Here comes the stunning revelation that the more of an infrastructure you automate and network the more vulnerable it becomes to hacking. In this case it is the realization that the nationwide “Smart Grid” would become a target for hackers should it ever be implemented:
The Smart Grid will use automated meters, two-way communications and advanced sensors to improve electricity efficiency and reliability. The nation’s utilities have embraced the concept and are installing millions of automated meters on homes across the country, the first phase in Smart Grid’s deployment. President Obama has championed Smart Grid, and the recent stimulus bill allocated $4.5 billion for the high-tech program.
But cybersecurity experts said some types of meters can be hacked, as can other points in the Smart Grid’s communications systems. IOActive, a professional security services firm, determined that an attacker with $500 of equipment and materials and a background in electronics and software engineering could “take command and control of the [advanced meter infrastructure] allowing for the en masse manipulation of service to homes and businesses.”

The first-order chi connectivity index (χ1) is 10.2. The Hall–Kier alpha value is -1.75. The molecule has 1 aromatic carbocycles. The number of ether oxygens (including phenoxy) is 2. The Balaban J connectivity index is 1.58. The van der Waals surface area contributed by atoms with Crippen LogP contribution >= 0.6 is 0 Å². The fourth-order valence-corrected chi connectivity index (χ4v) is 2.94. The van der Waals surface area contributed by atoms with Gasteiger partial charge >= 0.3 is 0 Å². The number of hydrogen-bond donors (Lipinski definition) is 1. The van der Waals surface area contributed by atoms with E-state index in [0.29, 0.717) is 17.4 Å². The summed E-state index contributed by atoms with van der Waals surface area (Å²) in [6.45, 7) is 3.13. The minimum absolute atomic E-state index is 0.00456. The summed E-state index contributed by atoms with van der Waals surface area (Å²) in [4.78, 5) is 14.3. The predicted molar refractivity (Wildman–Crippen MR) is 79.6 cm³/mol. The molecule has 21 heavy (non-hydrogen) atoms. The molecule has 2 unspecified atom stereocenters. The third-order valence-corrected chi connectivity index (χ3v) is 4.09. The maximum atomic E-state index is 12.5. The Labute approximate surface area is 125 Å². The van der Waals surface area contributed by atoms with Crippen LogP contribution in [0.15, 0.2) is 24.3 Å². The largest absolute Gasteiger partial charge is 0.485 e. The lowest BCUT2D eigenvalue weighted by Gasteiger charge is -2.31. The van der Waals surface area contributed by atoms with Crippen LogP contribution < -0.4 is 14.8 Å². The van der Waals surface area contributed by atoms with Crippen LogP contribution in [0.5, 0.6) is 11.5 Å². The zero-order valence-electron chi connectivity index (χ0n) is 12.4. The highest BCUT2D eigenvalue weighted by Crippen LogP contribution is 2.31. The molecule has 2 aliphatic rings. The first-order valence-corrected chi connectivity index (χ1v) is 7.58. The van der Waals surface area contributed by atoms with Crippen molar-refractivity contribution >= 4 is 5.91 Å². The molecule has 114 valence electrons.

Experts said that once in the system, a hacker could gain control of thousands, even millions, of meters and shut them off simultaneously. A hacker also might be able to dramatically increase or decrease the demand for power, disrupting the load balance on the local power grid and causing a blackout. These experts said such a localized power outage would cascade to other parts of the grid, expanding the blackout. No one knows how big it could get.
If recent history is any guide, the system will be rolled out with in sufficient attention paid to security. It will then be breached, patched and breached again. The reason is simple. Engineering is a set of complex trade-offs between competing requirements. Of all those requirements security will be the hardest to quantify. Also the best practices learned from other industries will likely be deemed “too costly” while a system breach is merely a theoretical possibility.